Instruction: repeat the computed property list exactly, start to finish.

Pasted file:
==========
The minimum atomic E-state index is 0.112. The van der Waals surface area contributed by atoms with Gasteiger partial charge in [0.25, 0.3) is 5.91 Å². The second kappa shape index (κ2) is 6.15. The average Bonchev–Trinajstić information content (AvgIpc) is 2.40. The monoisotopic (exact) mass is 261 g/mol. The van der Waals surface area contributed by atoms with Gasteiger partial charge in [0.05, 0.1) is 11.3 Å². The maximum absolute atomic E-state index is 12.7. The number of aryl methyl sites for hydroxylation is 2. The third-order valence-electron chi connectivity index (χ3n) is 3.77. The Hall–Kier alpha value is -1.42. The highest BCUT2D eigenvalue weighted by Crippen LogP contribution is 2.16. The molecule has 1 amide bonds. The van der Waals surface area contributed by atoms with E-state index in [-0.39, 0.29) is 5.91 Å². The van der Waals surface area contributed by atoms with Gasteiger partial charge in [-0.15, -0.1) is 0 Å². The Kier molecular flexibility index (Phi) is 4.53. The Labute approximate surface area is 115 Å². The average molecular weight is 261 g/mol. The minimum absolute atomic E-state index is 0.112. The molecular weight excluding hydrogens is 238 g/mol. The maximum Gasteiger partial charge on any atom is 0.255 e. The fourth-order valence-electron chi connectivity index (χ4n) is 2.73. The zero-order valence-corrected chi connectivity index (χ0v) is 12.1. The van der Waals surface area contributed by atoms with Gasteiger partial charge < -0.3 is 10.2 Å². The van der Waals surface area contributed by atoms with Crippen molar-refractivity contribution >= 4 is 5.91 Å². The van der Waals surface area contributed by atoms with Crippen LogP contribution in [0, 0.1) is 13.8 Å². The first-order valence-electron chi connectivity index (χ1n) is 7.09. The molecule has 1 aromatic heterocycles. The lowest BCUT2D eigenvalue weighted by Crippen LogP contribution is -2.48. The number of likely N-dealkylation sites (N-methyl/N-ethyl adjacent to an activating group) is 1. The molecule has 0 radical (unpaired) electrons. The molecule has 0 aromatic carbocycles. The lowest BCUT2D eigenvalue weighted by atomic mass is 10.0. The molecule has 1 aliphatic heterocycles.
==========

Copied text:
The minimum atomic E-state index is 0.112. The van der Waals surface area contributed by atoms with Gasteiger partial charge in [0.25, 0.3) is 5.91 Å². The second kappa shape index (κ2) is 6.15. The average Bonchev–Trinajstić information content (AvgIpc) is 2.40. The monoisotopic (exact) mass is 261 g/mol. The van der Waals surface area contributed by atoms with Gasteiger partial charge in [0.05, 0.1) is 11.3 Å². The maximum absolute atomic E-state index is 12.7. The number of aryl methyl sites for hydroxylation is 2. The third-order valence-electron chi connectivity index (χ3n) is 3.77. The Hall–Kier alpha value is -1.42. The highest BCUT2D eigenvalue weighted by Crippen LogP contribution is 2.16. The molecule has 1 amide bonds. The van der Waals surface area contributed by atoms with E-state index in [-0.39, 0.29) is 5.91 Å². The van der Waals surface area contributed by atoms with Gasteiger partial charge in [-0.15, -0.1) is 0 Å². The Kier molecular flexibility index (Phi) is 4.53. The Labute approximate surface area is 115 Å². The average molecular weight is 261 g/mol. The minimum absolute atomic E-state index is 0.112. The molecular weight excluding hydrogens is 238 g/mol. The maximum Gasteiger partial charge on any atom is 0.255 e. The fourth-order valence-electron chi connectivity index (χ4n) is 2.73. The zero-order valence-corrected chi connectivity index (χ0v) is 12.1. The van der Waals surface area contributed by atoms with Gasteiger partial charge < -0.3 is 10.2 Å². The van der Waals surface area contributed by atoms with Crippen molar-refractivity contribution >= 4 is 5.91 Å². The van der Waals surface area contributed by atoms with Crippen LogP contribution in [0, 0.1) is 13.8 Å². The first-order valence-electron chi connectivity index (χ1n) is 7.09. The molecule has 1 aromatic heterocycles. The lowest BCUT2D eigenvalue weighted by Crippen LogP contribution is -2.48. The number of likely N-dealkylation sites (N-methyl/N-ethyl adjacent to an activating group) is 1. The molecule has 0 radical (unpaired) electrons. The molecule has 0 aromatic carbocycles. The lowest BCUT2D eigenvalue weighted by atomic mass is 10.0. The molecule has 1 aliphatic heterocycles.